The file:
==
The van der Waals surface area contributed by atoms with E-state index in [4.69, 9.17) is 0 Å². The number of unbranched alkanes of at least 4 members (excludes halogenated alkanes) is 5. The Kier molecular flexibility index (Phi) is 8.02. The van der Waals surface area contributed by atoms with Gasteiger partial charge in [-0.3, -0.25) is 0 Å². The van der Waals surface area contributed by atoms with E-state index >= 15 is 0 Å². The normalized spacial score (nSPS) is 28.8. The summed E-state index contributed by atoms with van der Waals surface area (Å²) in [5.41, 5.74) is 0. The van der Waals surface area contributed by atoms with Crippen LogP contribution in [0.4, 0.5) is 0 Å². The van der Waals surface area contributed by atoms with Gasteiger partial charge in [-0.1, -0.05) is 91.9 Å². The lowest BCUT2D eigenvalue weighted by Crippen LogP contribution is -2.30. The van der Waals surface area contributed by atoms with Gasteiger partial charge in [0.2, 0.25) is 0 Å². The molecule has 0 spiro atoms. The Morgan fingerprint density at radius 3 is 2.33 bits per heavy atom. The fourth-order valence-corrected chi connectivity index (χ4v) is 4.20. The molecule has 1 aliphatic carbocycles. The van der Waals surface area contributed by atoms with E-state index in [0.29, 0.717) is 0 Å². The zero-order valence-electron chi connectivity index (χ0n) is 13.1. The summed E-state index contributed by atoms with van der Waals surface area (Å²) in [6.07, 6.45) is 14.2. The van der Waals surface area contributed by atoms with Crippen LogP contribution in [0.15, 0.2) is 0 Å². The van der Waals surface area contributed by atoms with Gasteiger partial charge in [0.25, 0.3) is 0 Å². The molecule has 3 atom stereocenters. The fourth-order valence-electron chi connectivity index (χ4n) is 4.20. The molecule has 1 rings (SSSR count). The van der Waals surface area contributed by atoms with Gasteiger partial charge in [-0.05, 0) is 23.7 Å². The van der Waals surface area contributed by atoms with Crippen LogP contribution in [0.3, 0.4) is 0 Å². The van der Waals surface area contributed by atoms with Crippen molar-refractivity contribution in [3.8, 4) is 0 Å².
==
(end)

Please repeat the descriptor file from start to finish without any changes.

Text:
The van der Waals surface area contributed by atoms with E-state index in [4.69, 9.17) is 0 Å². The number of unbranched alkanes of at least 4 members (excludes halogenated alkanes) is 5. The Kier molecular flexibility index (Phi) is 8.02. The van der Waals surface area contributed by atoms with Gasteiger partial charge in [-0.3, -0.25) is 0 Å². The van der Waals surface area contributed by atoms with E-state index >= 15 is 0 Å². The normalized spacial score (nSPS) is 28.8. The summed E-state index contributed by atoms with van der Waals surface area (Å²) in [5.41, 5.74) is 0. The van der Waals surface area contributed by atoms with Crippen LogP contribution in [0.4, 0.5) is 0 Å². The van der Waals surface area contributed by atoms with Gasteiger partial charge in [-0.1, -0.05) is 91.9 Å². The lowest BCUT2D eigenvalue weighted by Crippen LogP contribution is -2.30. The van der Waals surface area contributed by atoms with Gasteiger partial charge in [0.2, 0.25) is 0 Å². The molecule has 0 spiro atoms. The Morgan fingerprint density at radius 3 is 2.33 bits per heavy atom. The fourth-order valence-corrected chi connectivity index (χ4v) is 4.20. The molecule has 1 aliphatic carbocycles. The van der Waals surface area contributed by atoms with E-state index in [0.29, 0.717) is 0 Å². The zero-order valence-electron chi connectivity index (χ0n) is 13.1. The summed E-state index contributed by atoms with van der Waals surface area (Å²) in [6.07, 6.45) is 14.2. The van der Waals surface area contributed by atoms with Crippen LogP contribution in [0.15, 0.2) is 0 Å². The van der Waals surface area contributed by atoms with Gasteiger partial charge in [0.25, 0.3) is 0 Å². The molecule has 3 atom stereocenters. The fourth-order valence-electron chi connectivity index (χ4n) is 4.20. The molecule has 1 rings (SSSR count). The van der Waals surface area contributed by atoms with Gasteiger partial charge in [-0.05, 0) is 23.7 Å². The van der Waals surface area contributed by atoms with Crippen LogP contribution in [0.3, 0.4) is 0 Å². The van der Waals surface area contributed by atoms with Crippen molar-refractivity contribution in [3.8, 4) is 0 Å².